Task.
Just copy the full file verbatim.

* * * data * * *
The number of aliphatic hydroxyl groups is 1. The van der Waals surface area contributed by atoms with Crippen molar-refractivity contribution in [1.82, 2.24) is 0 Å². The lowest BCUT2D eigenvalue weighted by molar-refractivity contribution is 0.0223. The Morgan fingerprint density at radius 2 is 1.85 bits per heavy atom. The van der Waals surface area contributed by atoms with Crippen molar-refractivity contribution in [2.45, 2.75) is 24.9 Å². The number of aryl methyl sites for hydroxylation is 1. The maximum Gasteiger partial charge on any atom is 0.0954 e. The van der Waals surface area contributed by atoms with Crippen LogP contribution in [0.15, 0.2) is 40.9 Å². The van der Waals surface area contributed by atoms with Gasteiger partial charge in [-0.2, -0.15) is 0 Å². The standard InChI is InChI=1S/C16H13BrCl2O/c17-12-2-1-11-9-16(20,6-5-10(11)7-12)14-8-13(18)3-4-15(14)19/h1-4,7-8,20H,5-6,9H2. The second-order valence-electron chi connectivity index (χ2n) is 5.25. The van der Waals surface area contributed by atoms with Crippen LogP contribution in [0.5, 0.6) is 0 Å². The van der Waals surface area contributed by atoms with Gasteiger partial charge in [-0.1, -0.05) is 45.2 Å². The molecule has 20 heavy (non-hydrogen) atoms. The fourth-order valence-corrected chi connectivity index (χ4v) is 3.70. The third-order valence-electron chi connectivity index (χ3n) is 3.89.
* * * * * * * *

The number of aliphatic hydroxyl groups is 1. The van der Waals surface area contributed by atoms with Crippen molar-refractivity contribution in [1.82, 2.24) is 0 Å². The lowest BCUT2D eigenvalue weighted by molar-refractivity contribution is 0.0223. The Morgan fingerprint density at radius 2 is 1.85 bits per heavy atom. The van der Waals surface area contributed by atoms with Crippen molar-refractivity contribution in [2.45, 2.75) is 24.9 Å². The number of aryl methyl sites for hydroxylation is 1. The maximum Gasteiger partial charge on any atom is 0.0954 e. The van der Waals surface area contributed by atoms with Crippen LogP contribution in [0.15, 0.2) is 40.9 Å². The van der Waals surface area contributed by atoms with Gasteiger partial charge in [-0.2, -0.15) is 0 Å². The standard InChI is InChI=1S/C16H13BrCl2O/c17-12-2-1-11-9-16(20,6-5-10(11)7-12)14-8-13(18)3-4-15(14)19/h1-4,7-8,20H,5-6,9H2. The second-order valence-electron chi connectivity index (χ2n) is 5.25. The van der Waals surface area contributed by atoms with Crippen LogP contribution in [0.5, 0.6) is 0 Å². The van der Waals surface area contributed by atoms with Gasteiger partial charge in [-0.1, -0.05) is 45.2 Å². The molecule has 20 heavy (non-hydrogen) atoms. The fourth-order valence-corrected chi connectivity index (χ4v) is 3.70. The third-order valence-electron chi connectivity index (χ3n) is 3.89.